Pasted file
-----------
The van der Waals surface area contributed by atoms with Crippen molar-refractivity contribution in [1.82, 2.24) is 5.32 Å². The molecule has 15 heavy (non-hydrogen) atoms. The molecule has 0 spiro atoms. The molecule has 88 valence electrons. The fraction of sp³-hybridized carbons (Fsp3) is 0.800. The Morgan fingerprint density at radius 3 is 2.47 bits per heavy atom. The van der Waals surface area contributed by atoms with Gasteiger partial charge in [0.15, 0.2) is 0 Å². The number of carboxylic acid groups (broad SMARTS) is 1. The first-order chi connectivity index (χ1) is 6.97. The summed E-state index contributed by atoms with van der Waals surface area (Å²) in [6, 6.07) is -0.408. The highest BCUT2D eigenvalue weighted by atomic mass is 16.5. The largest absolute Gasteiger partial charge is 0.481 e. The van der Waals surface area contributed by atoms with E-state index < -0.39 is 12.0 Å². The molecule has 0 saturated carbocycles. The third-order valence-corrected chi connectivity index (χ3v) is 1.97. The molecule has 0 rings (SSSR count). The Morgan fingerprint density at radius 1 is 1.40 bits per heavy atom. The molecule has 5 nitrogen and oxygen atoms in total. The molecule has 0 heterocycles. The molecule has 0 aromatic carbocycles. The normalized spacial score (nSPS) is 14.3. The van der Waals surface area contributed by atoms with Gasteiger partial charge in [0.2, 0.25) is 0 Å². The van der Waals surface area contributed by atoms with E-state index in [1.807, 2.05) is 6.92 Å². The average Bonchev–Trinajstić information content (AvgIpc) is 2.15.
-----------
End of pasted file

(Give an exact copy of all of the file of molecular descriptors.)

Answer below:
The van der Waals surface area contributed by atoms with Crippen molar-refractivity contribution in [1.82, 2.24) is 5.32 Å². The molecule has 15 heavy (non-hydrogen) atoms. The molecule has 0 spiro atoms. The molecule has 88 valence electrons. The fraction of sp³-hybridized carbons (Fsp3) is 0.800. The Morgan fingerprint density at radius 3 is 2.47 bits per heavy atom. The van der Waals surface area contributed by atoms with Gasteiger partial charge in [0.15, 0.2) is 0 Å². The number of carboxylic acid groups (broad SMARTS) is 1. The first-order chi connectivity index (χ1) is 6.97. The summed E-state index contributed by atoms with van der Waals surface area (Å²) in [6, 6.07) is -0.408. The highest BCUT2D eigenvalue weighted by atomic mass is 16.5. The largest absolute Gasteiger partial charge is 0.481 e. The van der Waals surface area contributed by atoms with E-state index < -0.39 is 12.0 Å². The molecule has 0 saturated carbocycles. The third-order valence-corrected chi connectivity index (χ3v) is 1.97. The molecule has 0 rings (SSSR count). The Morgan fingerprint density at radius 1 is 1.40 bits per heavy atom. The molecule has 5 nitrogen and oxygen atoms in total. The molecule has 0 heterocycles. The molecule has 0 aromatic carbocycles. The normalized spacial score (nSPS) is 14.3. The van der Waals surface area contributed by atoms with Gasteiger partial charge in [0.2, 0.25) is 0 Å². The van der Waals surface area contributed by atoms with E-state index in [1.807, 2.05) is 6.92 Å². The average Bonchev–Trinajstić information content (AvgIpc) is 2.15.